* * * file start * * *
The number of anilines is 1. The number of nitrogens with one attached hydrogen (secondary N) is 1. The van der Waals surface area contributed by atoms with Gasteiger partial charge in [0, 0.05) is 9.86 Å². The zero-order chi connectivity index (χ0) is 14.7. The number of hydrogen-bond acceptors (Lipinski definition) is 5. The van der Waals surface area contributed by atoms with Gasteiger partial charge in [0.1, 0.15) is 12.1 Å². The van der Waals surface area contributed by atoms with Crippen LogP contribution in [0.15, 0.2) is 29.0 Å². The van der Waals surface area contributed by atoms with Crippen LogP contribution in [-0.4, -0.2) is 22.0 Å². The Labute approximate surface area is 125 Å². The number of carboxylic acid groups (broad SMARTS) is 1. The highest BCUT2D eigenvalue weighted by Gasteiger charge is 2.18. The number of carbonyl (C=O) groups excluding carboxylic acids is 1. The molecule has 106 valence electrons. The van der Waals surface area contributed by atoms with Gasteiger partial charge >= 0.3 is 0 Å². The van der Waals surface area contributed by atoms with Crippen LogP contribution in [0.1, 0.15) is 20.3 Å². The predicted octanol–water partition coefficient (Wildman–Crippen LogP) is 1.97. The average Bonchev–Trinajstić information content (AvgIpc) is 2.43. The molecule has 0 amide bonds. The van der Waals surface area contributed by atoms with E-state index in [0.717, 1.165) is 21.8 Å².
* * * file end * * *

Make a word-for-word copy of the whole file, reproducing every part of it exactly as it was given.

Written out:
The number of anilines is 1. The number of nitrogens with one attached hydrogen (secondary N) is 1. The van der Waals surface area contributed by atoms with Gasteiger partial charge in [0, 0.05) is 9.86 Å². The zero-order chi connectivity index (χ0) is 14.7. The number of hydrogen-bond acceptors (Lipinski definition) is 5. The van der Waals surface area contributed by atoms with Gasteiger partial charge in [0.1, 0.15) is 12.1 Å². The van der Waals surface area contributed by atoms with Crippen LogP contribution in [0.15, 0.2) is 29.0 Å². The van der Waals surface area contributed by atoms with Crippen LogP contribution in [-0.4, -0.2) is 22.0 Å². The Labute approximate surface area is 125 Å². The number of carboxylic acid groups (broad SMARTS) is 1. The highest BCUT2D eigenvalue weighted by Gasteiger charge is 2.18. The number of carbonyl (C=O) groups excluding carboxylic acids is 1. The molecule has 106 valence electrons. The van der Waals surface area contributed by atoms with Gasteiger partial charge >= 0.3 is 0 Å². The van der Waals surface area contributed by atoms with Crippen LogP contribution in [0.1, 0.15) is 20.3 Å². The predicted octanol–water partition coefficient (Wildman–Crippen LogP) is 1.97. The average Bonchev–Trinajstić information content (AvgIpc) is 2.43. The molecule has 0 amide bonds. The van der Waals surface area contributed by atoms with E-state index in [0.717, 1.165) is 21.8 Å².